Fontsize
kicsinyít
alapméret
nagyít

About Us

About the Parliamentary Library

History

The Lower House of the Parliament formed the Parliamentary Library in the late 1860s to support legislation. It started operation in 1870 in a single room of the National Museum. Having moved to temporary premises, it then landed in the former building of the Lower House in Sándor Street (today 8 Bródy Sándor utca) on the Pest side. What was called the library of the Lower House at the time with a collection of 50000 volumes, it later moved into its present premises, the then brand new Parliament Building in Kossuth Square in 1902.

With time the government turned it into a public library in 1952. A self-standing institution financed from the central budget, it was supervised by the Ministry of Culture at that time.

However in 1991, with the advent of multi-party democracy and sweeping political changes, the library got back its legislative library status without losing its specialized national research library functions.

Today it operates under the supervision of the Speaker of Parliament and, as from 1994, its status is regulated by the Standing Orders of the Parliament.

A central public library with specialized collections, the Parliamentary Library is open to Hungarian and foreign citizens over 18 years of age.

About nature and size of our collections

We focus on law and political sciences, modern Hungarian and world history and documents of the National Assembly. In these fields we collect and process domestic literature exhaustively and foreign literature selectively. We collect literature in modern Hungarian and world history, economics, sociology, statistics, and official documents of parliaments abroad, the United Nations and its specialized agencies, and the European Union.

Our stock is close to one million documents with annual acquisitions being over 10000 volumes.

Our collection of old newspapers and periodicals is impressive and we have some 2000 titles of current periodicals – half of the latter being in foreign languages.

Collections of Hungarian and foreign statutes account for the bulk of our legal holdings. We keep Hungarian statutes dating back all the way to King Stephen I of the early 11th century and we have been systematically collecting foreign statutes since the 19th century.

We have a sizeable collection of social sciences. Private collections of Members of Parliament and scholars are among the sources of its precious pieces and so are auctions.

We have an exhaustive collection of Hungarian parliamentary documents. Indeed ours is the biggest public depository of such documents in this country. It is called Hungarian Parliamentary Collection as from 1991. Our collection includes official Hungarian printed parliamentary documents (transcriptions of parliamentary debates, parliamentary papers, records of budgets etc.) covering the period from 1861 to present.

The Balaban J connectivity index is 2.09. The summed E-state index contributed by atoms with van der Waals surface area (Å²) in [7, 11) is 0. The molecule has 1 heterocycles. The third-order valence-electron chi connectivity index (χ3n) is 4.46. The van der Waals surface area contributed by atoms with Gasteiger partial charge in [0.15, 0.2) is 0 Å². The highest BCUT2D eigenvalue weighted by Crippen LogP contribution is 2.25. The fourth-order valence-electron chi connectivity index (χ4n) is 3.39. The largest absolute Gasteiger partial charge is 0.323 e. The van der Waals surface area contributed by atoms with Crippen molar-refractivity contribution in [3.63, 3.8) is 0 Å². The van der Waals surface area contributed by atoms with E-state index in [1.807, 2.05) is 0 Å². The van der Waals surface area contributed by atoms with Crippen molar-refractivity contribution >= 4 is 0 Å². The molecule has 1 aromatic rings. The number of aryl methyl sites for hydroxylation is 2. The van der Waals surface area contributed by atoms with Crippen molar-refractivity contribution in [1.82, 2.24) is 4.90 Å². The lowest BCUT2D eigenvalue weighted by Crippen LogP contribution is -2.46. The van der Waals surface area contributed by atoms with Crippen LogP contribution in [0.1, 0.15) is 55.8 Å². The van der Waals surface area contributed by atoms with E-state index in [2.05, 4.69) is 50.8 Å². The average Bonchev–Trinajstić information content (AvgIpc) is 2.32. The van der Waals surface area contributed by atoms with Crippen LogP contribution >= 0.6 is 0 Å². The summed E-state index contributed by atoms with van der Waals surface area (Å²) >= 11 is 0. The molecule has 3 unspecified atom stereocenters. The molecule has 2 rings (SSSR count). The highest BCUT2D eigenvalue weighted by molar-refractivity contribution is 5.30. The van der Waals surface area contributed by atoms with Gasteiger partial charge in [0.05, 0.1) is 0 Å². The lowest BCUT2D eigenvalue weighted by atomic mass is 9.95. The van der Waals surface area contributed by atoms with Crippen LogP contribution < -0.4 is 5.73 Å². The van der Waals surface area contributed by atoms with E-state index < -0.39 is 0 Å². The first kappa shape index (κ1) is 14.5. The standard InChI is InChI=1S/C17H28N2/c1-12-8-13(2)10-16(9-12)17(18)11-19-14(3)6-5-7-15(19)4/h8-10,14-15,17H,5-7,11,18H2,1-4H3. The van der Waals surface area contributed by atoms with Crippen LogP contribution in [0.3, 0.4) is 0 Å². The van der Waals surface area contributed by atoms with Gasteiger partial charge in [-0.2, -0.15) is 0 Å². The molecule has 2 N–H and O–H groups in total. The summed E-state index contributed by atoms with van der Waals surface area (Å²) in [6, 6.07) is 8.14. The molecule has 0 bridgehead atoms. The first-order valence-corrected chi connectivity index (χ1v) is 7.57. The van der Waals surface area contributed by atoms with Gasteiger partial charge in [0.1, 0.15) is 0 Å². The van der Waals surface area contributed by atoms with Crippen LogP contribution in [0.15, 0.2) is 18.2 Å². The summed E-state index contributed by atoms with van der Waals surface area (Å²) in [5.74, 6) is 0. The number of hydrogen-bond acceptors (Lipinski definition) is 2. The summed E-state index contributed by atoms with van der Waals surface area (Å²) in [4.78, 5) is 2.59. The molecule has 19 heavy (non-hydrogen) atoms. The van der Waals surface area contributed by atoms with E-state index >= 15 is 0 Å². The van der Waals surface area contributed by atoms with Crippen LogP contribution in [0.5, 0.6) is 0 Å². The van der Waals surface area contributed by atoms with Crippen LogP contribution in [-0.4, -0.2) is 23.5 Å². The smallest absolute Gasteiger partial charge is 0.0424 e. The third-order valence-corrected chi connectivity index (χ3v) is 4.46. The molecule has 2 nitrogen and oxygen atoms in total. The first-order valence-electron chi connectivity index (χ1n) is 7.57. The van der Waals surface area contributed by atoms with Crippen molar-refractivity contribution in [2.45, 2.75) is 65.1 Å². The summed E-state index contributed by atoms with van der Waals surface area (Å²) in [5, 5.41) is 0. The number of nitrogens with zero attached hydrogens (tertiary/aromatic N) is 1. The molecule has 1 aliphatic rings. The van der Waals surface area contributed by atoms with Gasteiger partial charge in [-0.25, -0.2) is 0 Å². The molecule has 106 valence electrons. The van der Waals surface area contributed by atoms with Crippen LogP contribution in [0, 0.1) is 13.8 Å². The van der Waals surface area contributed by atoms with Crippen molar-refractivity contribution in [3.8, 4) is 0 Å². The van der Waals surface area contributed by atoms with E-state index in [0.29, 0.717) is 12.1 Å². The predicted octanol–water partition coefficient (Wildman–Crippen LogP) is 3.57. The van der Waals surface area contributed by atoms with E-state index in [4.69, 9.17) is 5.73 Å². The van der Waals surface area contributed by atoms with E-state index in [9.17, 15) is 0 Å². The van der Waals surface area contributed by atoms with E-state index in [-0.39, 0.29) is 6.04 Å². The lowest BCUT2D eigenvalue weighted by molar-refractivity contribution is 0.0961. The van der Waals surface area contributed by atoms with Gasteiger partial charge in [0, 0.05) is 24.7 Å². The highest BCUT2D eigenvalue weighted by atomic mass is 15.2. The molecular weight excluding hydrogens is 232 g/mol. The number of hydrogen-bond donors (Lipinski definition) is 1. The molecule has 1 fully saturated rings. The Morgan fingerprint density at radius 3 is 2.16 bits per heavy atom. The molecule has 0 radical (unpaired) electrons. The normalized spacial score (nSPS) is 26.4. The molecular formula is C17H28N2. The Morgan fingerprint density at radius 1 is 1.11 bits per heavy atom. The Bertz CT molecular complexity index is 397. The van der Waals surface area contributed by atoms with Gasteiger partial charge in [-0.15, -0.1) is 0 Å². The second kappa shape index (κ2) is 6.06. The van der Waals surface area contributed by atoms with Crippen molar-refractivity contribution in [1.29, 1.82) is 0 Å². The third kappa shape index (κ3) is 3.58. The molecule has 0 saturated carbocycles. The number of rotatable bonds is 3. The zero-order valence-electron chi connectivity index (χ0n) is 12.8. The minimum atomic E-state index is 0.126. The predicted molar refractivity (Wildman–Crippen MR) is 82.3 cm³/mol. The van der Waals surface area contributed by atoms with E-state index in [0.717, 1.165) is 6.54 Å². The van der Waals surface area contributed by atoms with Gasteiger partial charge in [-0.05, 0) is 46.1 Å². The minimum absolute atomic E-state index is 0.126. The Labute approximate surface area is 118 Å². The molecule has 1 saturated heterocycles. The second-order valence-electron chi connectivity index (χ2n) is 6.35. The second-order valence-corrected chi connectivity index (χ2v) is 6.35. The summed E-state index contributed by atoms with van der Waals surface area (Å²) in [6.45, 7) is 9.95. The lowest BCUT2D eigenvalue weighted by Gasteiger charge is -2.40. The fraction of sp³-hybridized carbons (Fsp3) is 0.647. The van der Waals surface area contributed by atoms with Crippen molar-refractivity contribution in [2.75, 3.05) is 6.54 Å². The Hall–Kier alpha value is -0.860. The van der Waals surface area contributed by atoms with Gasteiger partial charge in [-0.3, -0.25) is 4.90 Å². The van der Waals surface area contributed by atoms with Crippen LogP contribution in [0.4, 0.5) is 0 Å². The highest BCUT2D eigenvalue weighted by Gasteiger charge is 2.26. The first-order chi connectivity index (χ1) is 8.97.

Documents in the Foreign Parliamentary Collection have been accruing since 1878, thanks primarily to inter-library exchanges. (We swap documents with some thirty countries.) We get those documents in foreign languages on paper, microfiche, CD-ROM or online. Our users can study the work of twenty-plus foreign parliaments. Official documents and online databases of the Interparliamentary Union are also kept in that collection.

The United Nations Depository Collection in our library ensures your free access to

  • documents in French and English of the main bodies of the UN (the General Assembly, the Security Council, the Economic and Social Council, the Trusteeship Council, the International Court of Justice, and the Secretariat) and of
  • the specialized agencies (the World Trade Organization, the International Atomic Energy Agency, the International Labour Office, the UN Educational, Scientific and Cultural Organization and the UN Industrial Development Organization); furthermore,
  • documents of the League of Nations, which is considered as the predecessor of the UN, and
  • publications of the OECD, as well as numerous specialized databases.

Our library also houses the European Union Depository Library. The term "depository library" means that our library gets free and full series of all publications of the European Union and that it gets, and ensures for its users, access to the official databases of the EU. We only received the documents in English until Hungary’s accession to the European Union in 2004 but since then we also get them in Hungarian translation. This special collection obtains, selectively but systematically, domestic and international literature on the European Union: monographs and collections of essays, periodicals, CD-ROMs and access to online databases.

Services

We welcome library users in the central reading room and in the reading rooms of three special collections with a total of 120 seats. Our reference library runs to 15000 volumes; there are 900000 volumes in the stackrooms; there is a reading room for periodicals; there are 40 computers in the reading rooms and in the corridors with catalogue cabinets; there are electronic catalogues; and researchers and students can have access to numerous domestic and foreign databases.

Our reference staff is on hand at information points of the library to answer inquiries about our stock, services and computerized databases.

There is a copying service and digital copies may also be made. You can access this library’s own databases and those we subscribe to. You can also order a current awareness service and the compilation of bibliographies.

Opening hours: Monday to Friday 9 a.m. to 8 p.m., Saturday 10 a.m. to 6 p.m.

Last modified on Saturday, 23 April 2016 15:50